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Author Topic: Under-the-Radar Candidates  (Read 690 times)
jmsstnyng
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« on: August 20, 2017, 02:10:54 pm »
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Which candidates, who are currently low-key, could mount a serious run?

For example, I have noticed that Tammy Duckworth has managd to stay out of much presidential discussion with a quiet tenure so far (that could simply reflect an actual lack of presidential aspiration, or she could be waiting to make moves after the '18 elections).

Anyway, that is just one example of someone who is not being discussed much who could make a strong run if she is productive in the senate.

 
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« Reply #1 on: August 20, 2017, 02:31:40 pm »
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Duckworth isn't being talked about because she isn't doing anything to indicate interest.  If Jason Kander wasn't doing things to try to raise his profile, including things that strongly hint at presidential ambition like trips to Iowa and New Hampshire, then no one would be talking about him either.  There are a couple of folks like Sherrod Brown who keep managing to make it onto lists of potential candidates despite not really doing anything to indicate interest, but for the most part the people getting talked about are people who are deliberately injecting themselves into the 2020 presidential conversation.

So when you ask about who is currently "low key" yet might end up being a strong candidate, I read that as "Who currently doesn't seem to be interested, yet might change their minds, and if they do run would have a decent shot at the nomination?"
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« Reply #2 on: August 20, 2017, 02:35:56 pm »
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If Jason Kander wasn't doing things to try to raise his profile, including things that strongly hint at presidential ambition like trips to Iowa and New Hampshire, then no one would be talking about him either. 

Yeah, the guy is just a former state SoS who lost a race he was considered by many to have in a bag. There's no way he can try seriously in 2020.
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« Reply #3 on: August 20, 2017, 03:02:55 pm »
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Sherrod Brown, Russ Feingold, and Gavin Newsom.
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« Reply #4 on: August 20, 2017, 03:06:07 pm »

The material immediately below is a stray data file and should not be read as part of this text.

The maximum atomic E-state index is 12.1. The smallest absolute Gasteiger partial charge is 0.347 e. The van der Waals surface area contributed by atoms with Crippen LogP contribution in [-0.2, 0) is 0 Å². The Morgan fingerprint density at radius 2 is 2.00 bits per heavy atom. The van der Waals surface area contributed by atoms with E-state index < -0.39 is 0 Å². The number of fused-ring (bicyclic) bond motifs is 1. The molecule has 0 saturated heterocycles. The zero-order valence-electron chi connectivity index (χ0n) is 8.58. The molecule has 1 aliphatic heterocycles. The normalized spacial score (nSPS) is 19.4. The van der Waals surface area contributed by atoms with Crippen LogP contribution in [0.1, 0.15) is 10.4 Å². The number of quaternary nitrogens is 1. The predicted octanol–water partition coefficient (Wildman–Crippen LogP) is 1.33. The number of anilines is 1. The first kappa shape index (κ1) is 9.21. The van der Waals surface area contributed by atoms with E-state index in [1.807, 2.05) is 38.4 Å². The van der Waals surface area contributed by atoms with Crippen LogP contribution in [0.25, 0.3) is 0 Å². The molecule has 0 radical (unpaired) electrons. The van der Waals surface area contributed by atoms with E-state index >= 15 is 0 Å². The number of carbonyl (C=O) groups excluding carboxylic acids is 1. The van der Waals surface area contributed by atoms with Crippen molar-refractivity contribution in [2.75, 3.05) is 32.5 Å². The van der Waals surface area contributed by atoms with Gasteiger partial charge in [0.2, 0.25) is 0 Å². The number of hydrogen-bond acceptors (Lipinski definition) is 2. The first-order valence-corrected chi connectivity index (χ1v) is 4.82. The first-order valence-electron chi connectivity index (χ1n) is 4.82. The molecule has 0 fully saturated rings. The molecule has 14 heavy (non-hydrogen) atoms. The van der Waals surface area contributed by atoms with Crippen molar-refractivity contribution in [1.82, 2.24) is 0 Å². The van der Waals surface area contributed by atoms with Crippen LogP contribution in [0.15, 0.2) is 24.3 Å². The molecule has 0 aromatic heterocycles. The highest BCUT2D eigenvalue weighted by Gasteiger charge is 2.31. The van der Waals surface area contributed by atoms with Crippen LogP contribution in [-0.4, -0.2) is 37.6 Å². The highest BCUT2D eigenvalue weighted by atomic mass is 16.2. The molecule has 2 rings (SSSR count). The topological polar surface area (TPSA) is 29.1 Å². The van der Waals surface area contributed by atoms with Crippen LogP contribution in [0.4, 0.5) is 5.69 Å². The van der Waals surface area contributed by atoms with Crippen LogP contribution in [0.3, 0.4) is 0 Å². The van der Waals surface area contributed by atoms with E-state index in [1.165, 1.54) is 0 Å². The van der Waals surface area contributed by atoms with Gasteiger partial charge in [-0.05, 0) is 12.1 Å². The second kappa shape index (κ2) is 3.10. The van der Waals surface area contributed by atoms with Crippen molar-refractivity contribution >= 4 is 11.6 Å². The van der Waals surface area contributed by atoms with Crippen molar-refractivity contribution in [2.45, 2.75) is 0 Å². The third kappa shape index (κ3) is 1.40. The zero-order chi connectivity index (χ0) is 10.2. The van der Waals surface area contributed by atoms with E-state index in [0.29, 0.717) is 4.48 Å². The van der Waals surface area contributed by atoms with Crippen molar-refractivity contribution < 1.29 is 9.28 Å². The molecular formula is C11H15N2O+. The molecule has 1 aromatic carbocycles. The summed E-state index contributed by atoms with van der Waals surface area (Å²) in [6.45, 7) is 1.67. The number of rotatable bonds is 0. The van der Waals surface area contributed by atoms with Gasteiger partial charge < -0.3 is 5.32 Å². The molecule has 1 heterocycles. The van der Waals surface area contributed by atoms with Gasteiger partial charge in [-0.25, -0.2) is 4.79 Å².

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« Reply #5 on: August 20, 2017, 03:11:14 pm »
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I do actually think Feingold is an interesting possibility.  I know people say it can't happen because of his loss in the Senate race, but Santorum got obliterated in his reelection bid in 2006, yet came in second place in the 2012 GOP primaries.  Heck, Gingrich came in third that year (at least in the popular vote), despite having been out of office for 14 years and having resigned in disgrace from his last political office.  In both cases, their past electoral failures were barely even brought up.  The voters didn't care.  I don't think many voters care about such things.

It's probably a bigger deal if you're aiming to run an "establishment" campaign, because party elites will be reluctant to back you if you haven't demonstrated electoral success, but if you're running as an "insurgent", then I don't think it really matters.
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« Reply #6 on: August 20, 2017, 03:19:50 pm »
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^ Agreed, Feingold is an interesting prospect. He has a long history in the Democratic Party apparatus while also carving himself as somebody in the progressive mold. He's the Sanders with a pragmatic streak and a history with the Party itself. He appears to want to run for something again as far as I can tell; and most Presidents suffered losses in their careers (Obama, Bush II, Clinton, Reagan, etc).
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• 12 billion dollars back to consumers.
• Head of the CFPB.